Pluralistic Jews – come to Israel!

In the past few years, when talking to my Conservative or Reform friends or when reading Jewish American press, I hear quite often complaints about Israel’s attitude towards the pluralistic (lacking a better term – writing ‘Reform, Conservative, Reconstructionist and Renewal’ is just too long) Jewish movements. While I find many of these complaints (regarding prayer at the Western Wall, conversions etc) justified, they also usually ignore the causes for this situation. I’d like to point out 2 factors that while causing the current situation, are in no way negative by their own and offer us the way for changing it. Firstly, (if I may risk stating the obvious) Israel is a democratic state, so larger populations can have a larger effect on the decisions being made. Politics is in many cases a game of numbers. Secondly, Israel is the Jewish national state, and since there is no real separation between the Jewish nation and the Jewish religion, separation between state and religion is somewhere between difficult and impossible (if you like the idea of Israel being the Jewish national state). Now, because Israel has a substantial and growing population of committed Orthodox Jews and very few Jews belonging to the pluralistic movements, the inevitable outcome is Israel’s current attitude towards the pluralistic movements, and there is only one way of really making a change in this game of numbers.

Now, imagine that 500,000 pluralistic Jews come to Israel and make Aliyah. In a democratic state, they simply cannot be ignored. They will have a tremendous effect on many aspects of life in Israel. To the years-old public debates in Israel regarding the Palestinian issue or economical issues, a public debate regarding the meaning of Judaism in a modern world and the way we see our religion will be added. A public debate about the future of Judaism, currently interesting only to a small minority, will thrive. Many secular and traditional Israeli Jews, who care about their Judaism but do not find themselves within the Orthodox movement, will have many lively options of temples to go to, and the pluralistic movements will have the option of receiving many new members from different backgrounds that can inspire new ideas and prosperity.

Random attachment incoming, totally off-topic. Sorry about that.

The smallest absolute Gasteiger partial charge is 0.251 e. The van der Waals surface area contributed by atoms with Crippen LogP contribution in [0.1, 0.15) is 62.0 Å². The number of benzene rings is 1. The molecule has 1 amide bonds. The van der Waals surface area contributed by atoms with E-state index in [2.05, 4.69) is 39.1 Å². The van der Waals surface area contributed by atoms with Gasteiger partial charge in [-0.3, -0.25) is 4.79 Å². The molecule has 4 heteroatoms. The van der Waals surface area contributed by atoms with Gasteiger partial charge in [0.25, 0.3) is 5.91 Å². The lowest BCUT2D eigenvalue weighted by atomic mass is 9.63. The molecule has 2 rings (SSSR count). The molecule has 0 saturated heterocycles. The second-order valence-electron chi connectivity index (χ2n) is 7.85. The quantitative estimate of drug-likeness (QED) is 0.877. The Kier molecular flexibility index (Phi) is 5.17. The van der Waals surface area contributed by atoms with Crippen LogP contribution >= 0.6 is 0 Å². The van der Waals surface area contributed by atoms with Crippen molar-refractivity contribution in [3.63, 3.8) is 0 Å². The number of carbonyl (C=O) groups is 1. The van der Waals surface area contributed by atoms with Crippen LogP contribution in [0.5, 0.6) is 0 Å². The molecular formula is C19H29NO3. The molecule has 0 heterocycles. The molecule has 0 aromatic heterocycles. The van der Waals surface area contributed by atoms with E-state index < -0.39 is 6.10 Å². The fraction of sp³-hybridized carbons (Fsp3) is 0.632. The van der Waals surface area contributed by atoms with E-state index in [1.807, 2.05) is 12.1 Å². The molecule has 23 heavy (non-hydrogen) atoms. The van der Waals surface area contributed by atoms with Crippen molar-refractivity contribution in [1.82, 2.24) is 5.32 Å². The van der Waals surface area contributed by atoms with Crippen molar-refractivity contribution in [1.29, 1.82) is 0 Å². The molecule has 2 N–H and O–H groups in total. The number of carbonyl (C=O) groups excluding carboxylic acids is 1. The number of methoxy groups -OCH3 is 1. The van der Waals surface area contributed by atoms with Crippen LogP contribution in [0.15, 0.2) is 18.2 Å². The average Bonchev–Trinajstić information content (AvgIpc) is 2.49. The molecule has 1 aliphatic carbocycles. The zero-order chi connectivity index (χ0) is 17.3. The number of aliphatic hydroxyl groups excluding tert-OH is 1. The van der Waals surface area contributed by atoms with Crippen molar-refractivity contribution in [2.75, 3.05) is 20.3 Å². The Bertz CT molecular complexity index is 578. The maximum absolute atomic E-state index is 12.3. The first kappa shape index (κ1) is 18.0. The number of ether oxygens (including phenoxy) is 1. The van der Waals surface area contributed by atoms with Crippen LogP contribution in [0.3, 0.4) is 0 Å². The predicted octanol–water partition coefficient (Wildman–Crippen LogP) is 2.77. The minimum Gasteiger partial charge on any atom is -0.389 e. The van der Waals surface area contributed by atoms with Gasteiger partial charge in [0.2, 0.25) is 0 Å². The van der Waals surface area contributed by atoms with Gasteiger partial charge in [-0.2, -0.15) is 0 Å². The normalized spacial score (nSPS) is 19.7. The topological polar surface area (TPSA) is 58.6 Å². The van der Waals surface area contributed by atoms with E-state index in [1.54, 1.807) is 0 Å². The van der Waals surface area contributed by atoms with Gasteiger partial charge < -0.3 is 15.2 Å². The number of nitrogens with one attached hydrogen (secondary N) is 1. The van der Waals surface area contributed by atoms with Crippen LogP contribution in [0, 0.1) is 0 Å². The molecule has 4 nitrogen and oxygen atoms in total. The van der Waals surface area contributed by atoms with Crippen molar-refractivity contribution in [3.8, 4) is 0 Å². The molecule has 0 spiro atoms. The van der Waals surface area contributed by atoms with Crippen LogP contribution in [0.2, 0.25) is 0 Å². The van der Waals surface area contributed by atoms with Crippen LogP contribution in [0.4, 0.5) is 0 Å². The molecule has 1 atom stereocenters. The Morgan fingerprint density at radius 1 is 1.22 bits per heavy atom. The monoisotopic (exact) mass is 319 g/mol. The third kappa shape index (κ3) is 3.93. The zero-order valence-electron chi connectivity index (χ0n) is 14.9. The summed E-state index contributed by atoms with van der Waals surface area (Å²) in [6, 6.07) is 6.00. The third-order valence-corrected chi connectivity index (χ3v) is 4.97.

The responses and emotions that the Women of the Wall campaign provokes amongst American Jews are, to me, a sign that many of them feel on some level that the center of the Jewish world is here in Jerusalem and here the future of the Jewish people will be shaped and determined. Also, pluralistic rabbinical schools and other institutions make sure that they will have a presence in Jerusalem (and, indeed, it can be felt in the city), but the problem is that most Jews that maintain this presence come here for a year or two and then leave. If you really want to influence the future of the Jewish people, as a collective, you need to be in Israel (it almost goes without saying that if you really want to change Israel’s attitude towards the pluralistic Jewish movements, the only way to do it is from within Israel. Financial and political pressure from abroad can only go so far). This is the only place that such a discussion can be held, and we need many committed people with different opinions in order to have it. Such a discussion needs the voices of the different Jewish movements, and they need to be a part of it. A strong Reform (for example) Jewish community in Israel will benefit Israel, Reform communities abroad and the Reform movement as a whole (taking part in a thriving discussion about the future of Judaism will make it more influential, productive and strengthen it).

So, Jews from the pluralistic movements, come to Israel! Rabbis and leaders from the different movements – next time you speak in front of your community members, encourage them to make Aliyah (for the reasons I have mentioned). Or better yet, tell them “next year I intend to start rebuilding this community in Israel! Who’s coming with me?”
לשנה הבאה בירושלים

About the Author
Ro'i Ben-Baruch is a curious being that grew up in secular Haifa to a traditional family. He studied computer science and cognitive science in Jerusalem, and thinks he found his spiritual home in the more pluralistic communities of the city. Now he is planning to study for a masters in Jewish philosophy.
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